Industry leaders worry about 2019 economy

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Industry leaders worry about 2019 economy


From left: Huh Chang-soo, Sohn Kyung-shik, Park Yong-maan

A number of key figures are warning that the Korean economy is in danger this year, and they say the key is regulatory reform.

The heads of major economic organizations, including the Federation of Korean Industries (FKI), the Korea Employers Federation (KEF) and the Korea Chamber of Commerce & Industry (KCCI), are making their concerns known.

“It is highly possible that the conditions in our major industries, like automobiles and steel, will be difficult.” Huh Chang-soo, chairman of FKI, said. He rarely comments publicly.

“The most painful part is that we do not have a distinct new growth engine industry that can lead our economy,” he continued. “Regulation should no longer be a burden for Korean companies who compete with foreign companies. Regulatory reform is not an option, but is a matter of survival.”

KEF chairman Sohn Kyung-shik said that he will remain alert in order to analyze the problems related to regulation.

“As the revision of laws that stunt the growth of the economy is predicted to start quickly, I will represent the companies to encourage them to make bold investments and undertake bold business activities.”

KCCI chairman Park Yong-maan said: “The reason why start-ups from Silicon Valley become global is because the institutions and the market ecosystem support the creation of new opportunities.”

“We should also boldly change the laws and institutions, including regulatory systems, so that the companies can produce efficiently,” he added.

A dark cloud is expected over the Korean economy this year. The outlook for both domestic demand and exports is dim.

The Business Survey Index (BSI), based on responses of 600 companies, is reading 92.7 for January this year. If the BSI index is below 100, it means that the number of companies offering a negative response is higher than those that gave a positive one.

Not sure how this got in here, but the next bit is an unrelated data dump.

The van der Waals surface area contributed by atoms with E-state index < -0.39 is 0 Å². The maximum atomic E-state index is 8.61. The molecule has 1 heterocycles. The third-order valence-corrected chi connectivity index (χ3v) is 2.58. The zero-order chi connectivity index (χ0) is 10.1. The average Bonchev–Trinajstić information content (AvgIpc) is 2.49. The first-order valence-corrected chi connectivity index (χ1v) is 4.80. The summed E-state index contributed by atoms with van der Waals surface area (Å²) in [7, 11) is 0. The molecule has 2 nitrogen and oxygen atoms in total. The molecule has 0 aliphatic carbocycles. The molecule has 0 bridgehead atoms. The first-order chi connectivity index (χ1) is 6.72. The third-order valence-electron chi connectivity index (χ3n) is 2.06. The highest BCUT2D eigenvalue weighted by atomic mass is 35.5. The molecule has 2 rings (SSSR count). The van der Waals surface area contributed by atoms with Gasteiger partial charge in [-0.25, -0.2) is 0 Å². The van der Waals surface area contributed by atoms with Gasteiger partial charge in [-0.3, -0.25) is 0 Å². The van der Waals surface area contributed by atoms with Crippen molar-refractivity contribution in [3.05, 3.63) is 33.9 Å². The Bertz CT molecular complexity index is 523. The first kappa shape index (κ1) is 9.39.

Despite the trade war between the United States and China losing steam, the export outlook in the BSI is negative, at 92.1. Other BSI sub-indices, such as domestic demand (93.5), investment (95.9), employment (99.7) and profitability (98.1), all suggest a challenging 2019.

Expectations of development in the new year are low due to weakness in both the domestic economy and the manufacturing-based export industries.

In the survey, computer programing and information services received a 57.1, the lowest amongst all the industries. Rubber, plastic and nonmetallic minerals (73.7) and automobiles, trailer and other delivery devices (83.1) also received low expectation scores.

In terms of the employment outlook, the knowledge and entertainment service industry has a BSI of 90.9. Primary metal and metal working industries were at 87.1.

In December, the BSI was 90.2. It has not broken 100 for 44 months in a row, since hitting 101.3 in April 2015. The outlook for employment was relatively good (100.8).

Everything else was below 100, including domestic demand (93.5), export (91.0), investment (96.7) and profitability (91.8).

Song Won-guen, vice president of the Korea Economic Research Institute (KERI) said, “the government has come up with an economic policy to enhance consumption and investment, but it is highly doubtful that it will help the economy recover.”

“As the effect of expanding government spending in the short-term is limited, a long-term policy to change the economic structure is urgently needed,” he added,

Along with the negative prospects for the new year, the outlook is that exports will be weak.

The Korea International Trade Association (KITA), which surveyed 938 domestic exporting firms, generated an export-BSI index of 93.1 for the first quarter in 2019.

Export conditions in steel and nonferrous metals, plastic, home appliances, wireless devices and components are all seen as poor. In particular, the steel and nonferrous metals industry was negatively influenced by quotas in major economies and a decrease in the price due to the expansion of Chinese exports.

Exporting firms noted the increase of raw material prices (16.8 percent), buyer requests for reducing prices (15.7 percent) and the high volatility of the exchange rate (10.5 percent) as the main difficulties of the fourth quarter.

Lee Jin-Hyung, a researcher at the Institute for International Trade, said that “an active response from the government is necessary. What is needed right now is modifying the production network according to major industries to prepare for the expansion of the trade war.”

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